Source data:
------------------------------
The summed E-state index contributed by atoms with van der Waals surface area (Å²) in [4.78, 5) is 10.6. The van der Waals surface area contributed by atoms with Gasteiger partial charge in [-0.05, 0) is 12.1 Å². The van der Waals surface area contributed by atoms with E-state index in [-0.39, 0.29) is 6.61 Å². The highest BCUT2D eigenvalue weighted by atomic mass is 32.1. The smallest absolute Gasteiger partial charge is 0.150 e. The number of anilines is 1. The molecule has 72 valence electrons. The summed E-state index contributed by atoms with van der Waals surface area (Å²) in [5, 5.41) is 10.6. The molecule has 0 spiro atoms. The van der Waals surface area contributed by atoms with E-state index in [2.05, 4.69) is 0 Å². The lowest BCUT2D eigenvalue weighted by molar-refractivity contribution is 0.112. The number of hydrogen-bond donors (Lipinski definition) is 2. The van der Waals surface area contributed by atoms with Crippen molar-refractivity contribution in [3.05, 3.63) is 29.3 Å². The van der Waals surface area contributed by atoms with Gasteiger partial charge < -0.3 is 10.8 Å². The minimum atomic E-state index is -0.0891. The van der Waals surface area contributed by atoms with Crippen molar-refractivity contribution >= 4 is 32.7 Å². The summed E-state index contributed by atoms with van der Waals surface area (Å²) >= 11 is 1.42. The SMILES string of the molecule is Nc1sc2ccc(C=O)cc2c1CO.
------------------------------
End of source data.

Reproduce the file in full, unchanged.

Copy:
The summed E-state index contributed by atoms with van der Waals surface area (Å²) in [4.78, 5) is 10.6. The van der Waals surface area contributed by atoms with Gasteiger partial charge in [-0.05, 0) is 12.1 Å². The van der Waals surface area contributed by atoms with E-state index in [-0.39, 0.29) is 6.61 Å². The highest BCUT2D eigenvalue weighted by atomic mass is 32.1. The smallest absolute Gasteiger partial charge is 0.150 e. The number of anilines is 1. The molecule has 72 valence electrons. The summed E-state index contributed by atoms with van der Waals surface area (Å²) in [5, 5.41) is 10.6. The molecule has 0 spiro atoms. The van der Waals surface area contributed by atoms with E-state index in [2.05, 4.69) is 0 Å². The lowest BCUT2D eigenvalue weighted by molar-refractivity contribution is 0.112. The number of hydrogen-bond donors (Lipinski definition) is 2. The van der Waals surface area contributed by atoms with Crippen molar-refractivity contribution in [3.05, 3.63) is 29.3 Å². The van der Waals surface area contributed by atoms with Gasteiger partial charge < -0.3 is 10.8 Å². The minimum atomic E-state index is -0.0891. The van der Waals surface area contributed by atoms with Crippen molar-refractivity contribution >= 4 is 32.7 Å². The summed E-state index contributed by atoms with van der Waals surface area (Å²) >= 11 is 1.42. The SMILES string of the molecule is Nc1sc2ccc(C=O)cc2c1CO.